'SCOOBY' SCORES BIG TIME DESPITE MEDDLING CRITICS.
Scooby-Dooby-Doo, how did you?
The staggering $54.1 million weekend box office numbers for ``Scooby-Doo'' had many in the entertainment industry scratching their heads Monday. The Warner Bros. release was expected to be the weekend's top-grossing film, but few had anticipated such blockbuster figures for the critically panned film.
Final box office tallies released Monday were more than $2 million lower than the $56.4 million estimate given by the studio Sunday. As a result, ``Scooby'' narrowly missed passing the record June opening of ``Austin Powers: The Spy Who Shagged Me,'' which bowed with $54.9 million three years ago.
Still, Scooby and friends Shaggy, Daphne, Velma and Fred posted the third-best opening weekend of 2002 behind ``Spider-Man'' and ``Star Wars: Episode II - Attack of the Clones.'' Warner Bros. reported that the film was rated as either excellent or very good with 92 percent of audiences polled and drew from demographics ranging from ages 8 to 80.
``I think 'Scooby-Doo' just has this incredible crossover appeal, it's sort of like 'Spider-Man,' which appealed to every broad cross-section of audience,'' said Paul Dergarabedian, president of box office tracker Exhibitor Relations.
Experts attribute the success to a strong marketing campaign, an ideal release date that left the family audience virtually all to ``Scooby,'' and a high recognition level among kids.
``You couldn't go five blocks on a major street without hearing a kid trying to imitate Scooby, and that's what drives the box office,'' said Robert Bucksbaum, president of Reel Source. ``There was just so much recognition from the cartoon being on television and the trailer.''
Bucksbaum, whose company advises movie theater owners on the prospects of upcoming releases, was one of the only industry experts to predict a $45 million-plus opening gross for ``Scooby.'' He said Warner Bros. was wise to pull away from an earlier marketing strategy that was geared specifically to teens.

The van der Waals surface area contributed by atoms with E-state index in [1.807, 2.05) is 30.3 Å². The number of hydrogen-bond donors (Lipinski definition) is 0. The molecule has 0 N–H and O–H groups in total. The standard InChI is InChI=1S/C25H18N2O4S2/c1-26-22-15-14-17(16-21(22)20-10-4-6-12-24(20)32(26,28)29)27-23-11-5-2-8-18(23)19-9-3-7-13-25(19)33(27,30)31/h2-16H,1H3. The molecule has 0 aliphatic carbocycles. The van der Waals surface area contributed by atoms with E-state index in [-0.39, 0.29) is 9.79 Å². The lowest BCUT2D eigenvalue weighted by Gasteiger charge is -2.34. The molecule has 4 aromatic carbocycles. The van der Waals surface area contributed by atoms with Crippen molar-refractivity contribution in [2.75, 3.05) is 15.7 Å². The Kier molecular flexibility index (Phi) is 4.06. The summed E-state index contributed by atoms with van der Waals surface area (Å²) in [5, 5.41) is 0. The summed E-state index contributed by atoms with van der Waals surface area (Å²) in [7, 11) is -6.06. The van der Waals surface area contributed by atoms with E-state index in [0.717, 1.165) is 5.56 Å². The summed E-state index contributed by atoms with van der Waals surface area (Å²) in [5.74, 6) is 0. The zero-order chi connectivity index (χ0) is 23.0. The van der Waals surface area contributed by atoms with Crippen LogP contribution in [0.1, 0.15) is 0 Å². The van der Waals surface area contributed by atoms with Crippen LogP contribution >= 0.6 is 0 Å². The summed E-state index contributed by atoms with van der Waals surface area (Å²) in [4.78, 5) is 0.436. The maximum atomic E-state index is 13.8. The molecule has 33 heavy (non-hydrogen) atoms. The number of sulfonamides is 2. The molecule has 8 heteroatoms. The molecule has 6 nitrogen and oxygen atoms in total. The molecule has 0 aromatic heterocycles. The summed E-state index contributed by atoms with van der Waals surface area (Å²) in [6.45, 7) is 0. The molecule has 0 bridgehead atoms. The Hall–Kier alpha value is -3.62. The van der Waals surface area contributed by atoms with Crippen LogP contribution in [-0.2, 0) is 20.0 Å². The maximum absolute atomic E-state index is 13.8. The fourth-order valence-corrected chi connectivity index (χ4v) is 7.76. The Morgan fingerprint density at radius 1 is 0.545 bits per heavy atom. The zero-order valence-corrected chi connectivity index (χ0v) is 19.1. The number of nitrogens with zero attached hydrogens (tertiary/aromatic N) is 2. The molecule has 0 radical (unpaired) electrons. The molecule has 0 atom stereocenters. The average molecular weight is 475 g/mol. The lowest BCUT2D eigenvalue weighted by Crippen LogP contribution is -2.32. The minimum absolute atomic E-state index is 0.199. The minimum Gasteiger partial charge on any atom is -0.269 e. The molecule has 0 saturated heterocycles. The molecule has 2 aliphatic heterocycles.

``Warner Bros. turned on a dime in its marketing approach,'' he said. ``They changed direction and settled for the family audience and the young teen audience.''
Warner Bros. also premiered the trailer for the upcoming fall release ``Harry Potter and the Chamber of Secrets'' with its showings of ``Scooby-Doo.''
Dan Fellman, head of distribution at Warner Bros., said the goal of the studio was to succeed in creating a ``Scooby-Doo'' series of films. A ``Scooby'' sequel is already planned for June 2004.
``I think the success of this opening has a lot to do with our consumer product division working in conjunction with production, marketing and the cartoon network to accomplish the goal of producing a 'Scooby-Doo' franchise,'' he said.
The film opened in 3,447 sites and had the advantage of being released the same weekend that the male action-oriented films ``The Bourne Identity,'' ``Windtalkers,'' and ``The Sum of All Fears'' made up the rest of the top four moneymakers. ``Scooby'' also bowed at a time when the year's biggest escapist blockbusters, ``Spider-Man'' and ``Star Wars: Episode II - Attack of the Clones,'' are finally beginning to fade.
``What could be more escapist than 'Scooby-Doo?''' asked Dergarabedian. ``Look at the poster. It just looks like pure fun. And given the world situation with all the turmoil, something like 'Scooby-Doo' is a welcome relief. I think parents feel good about taking their kids to something like that.''
This weekend, ``Scooby-Doo'' will find itself competing for the family audience when it squares off against ``Lilo and Stitch,'' the new animated film from Disney. Also opening is the expected blockbuster ``Minority Report'' starring Tom Cruise and directed by Steven Spielberg.
Dergarabedian said this full slate and the surprising phenomenon of ``Scooby-Doo'' will only add to this year's record box office pace.
``This was way beyond what anyone expected, so it's gravy, pure gravy, for what I think there's no question will be a record-breaking summer,'' he said. ``It gives us that little additional boost that maybe wasn't expected.''